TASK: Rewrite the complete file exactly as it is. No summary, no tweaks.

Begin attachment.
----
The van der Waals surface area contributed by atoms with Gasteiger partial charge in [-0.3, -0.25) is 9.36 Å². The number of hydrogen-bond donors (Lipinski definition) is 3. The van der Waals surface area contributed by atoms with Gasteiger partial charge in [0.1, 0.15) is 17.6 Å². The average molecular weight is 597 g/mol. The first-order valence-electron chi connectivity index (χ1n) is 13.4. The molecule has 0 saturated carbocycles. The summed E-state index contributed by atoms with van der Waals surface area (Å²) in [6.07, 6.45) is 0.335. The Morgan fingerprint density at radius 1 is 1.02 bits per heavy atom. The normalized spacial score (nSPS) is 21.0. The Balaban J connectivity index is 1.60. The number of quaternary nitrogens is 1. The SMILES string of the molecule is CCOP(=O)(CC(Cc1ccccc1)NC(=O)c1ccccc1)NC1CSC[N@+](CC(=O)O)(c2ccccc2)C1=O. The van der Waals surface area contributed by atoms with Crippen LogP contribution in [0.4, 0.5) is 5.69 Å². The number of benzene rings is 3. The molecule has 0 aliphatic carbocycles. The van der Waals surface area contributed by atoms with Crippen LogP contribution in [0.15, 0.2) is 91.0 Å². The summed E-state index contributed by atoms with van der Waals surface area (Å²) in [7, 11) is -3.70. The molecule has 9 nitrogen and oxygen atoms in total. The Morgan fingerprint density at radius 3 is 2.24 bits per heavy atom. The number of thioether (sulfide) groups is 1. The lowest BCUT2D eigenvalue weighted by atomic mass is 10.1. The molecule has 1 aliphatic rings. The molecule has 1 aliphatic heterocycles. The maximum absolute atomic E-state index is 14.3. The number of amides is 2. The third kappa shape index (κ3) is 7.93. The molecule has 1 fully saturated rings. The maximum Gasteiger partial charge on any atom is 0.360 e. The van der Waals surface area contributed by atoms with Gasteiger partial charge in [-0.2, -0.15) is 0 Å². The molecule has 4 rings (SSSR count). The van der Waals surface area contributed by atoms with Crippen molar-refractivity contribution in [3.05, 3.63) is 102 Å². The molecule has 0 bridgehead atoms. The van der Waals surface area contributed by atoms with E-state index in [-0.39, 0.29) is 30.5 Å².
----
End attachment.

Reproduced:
The van der Waals surface area contributed by atoms with Gasteiger partial charge in [-0.3, -0.25) is 9.36 Å². The number of hydrogen-bond donors (Lipinski definition) is 3. The van der Waals surface area contributed by atoms with Gasteiger partial charge in [0.1, 0.15) is 17.6 Å². The average molecular weight is 597 g/mol. The first-order valence-electron chi connectivity index (χ1n) is 13.4. The molecule has 0 saturated carbocycles. The summed E-state index contributed by atoms with van der Waals surface area (Å²) in [6.07, 6.45) is 0.335. The Morgan fingerprint density at radius 1 is 1.02 bits per heavy atom. The normalized spacial score (nSPS) is 21.0. The Balaban J connectivity index is 1.60. The number of quaternary nitrogens is 1. The SMILES string of the molecule is CCOP(=O)(CC(Cc1ccccc1)NC(=O)c1ccccc1)NC1CSC[N@+](CC(=O)O)(c2ccccc2)C1=O. The van der Waals surface area contributed by atoms with Crippen LogP contribution in [0.4, 0.5) is 5.69 Å². The number of benzene rings is 3. The molecule has 0 aliphatic carbocycles. The van der Waals surface area contributed by atoms with Crippen LogP contribution in [0.15, 0.2) is 91.0 Å². The summed E-state index contributed by atoms with van der Waals surface area (Å²) in [7, 11) is -3.70. The molecule has 9 nitrogen and oxygen atoms in total. The Morgan fingerprint density at radius 3 is 2.24 bits per heavy atom. The number of thioether (sulfide) groups is 1. The lowest BCUT2D eigenvalue weighted by atomic mass is 10.1. The molecule has 1 aliphatic rings. The molecule has 1 aliphatic heterocycles. The maximum absolute atomic E-state index is 14.3. The number of amides is 2. The third kappa shape index (κ3) is 7.93. The molecule has 1 fully saturated rings. The maximum Gasteiger partial charge on any atom is 0.360 e. The van der Waals surface area contributed by atoms with Gasteiger partial charge in [-0.2, -0.15) is 0 Å². The molecule has 4 rings (SSSR count). The van der Waals surface area contributed by atoms with Crippen molar-refractivity contribution in [3.05, 3.63) is 102 Å². The molecule has 0 bridgehead atoms. The van der Waals surface area contributed by atoms with E-state index in [-0.39, 0.29) is 30.5 Å².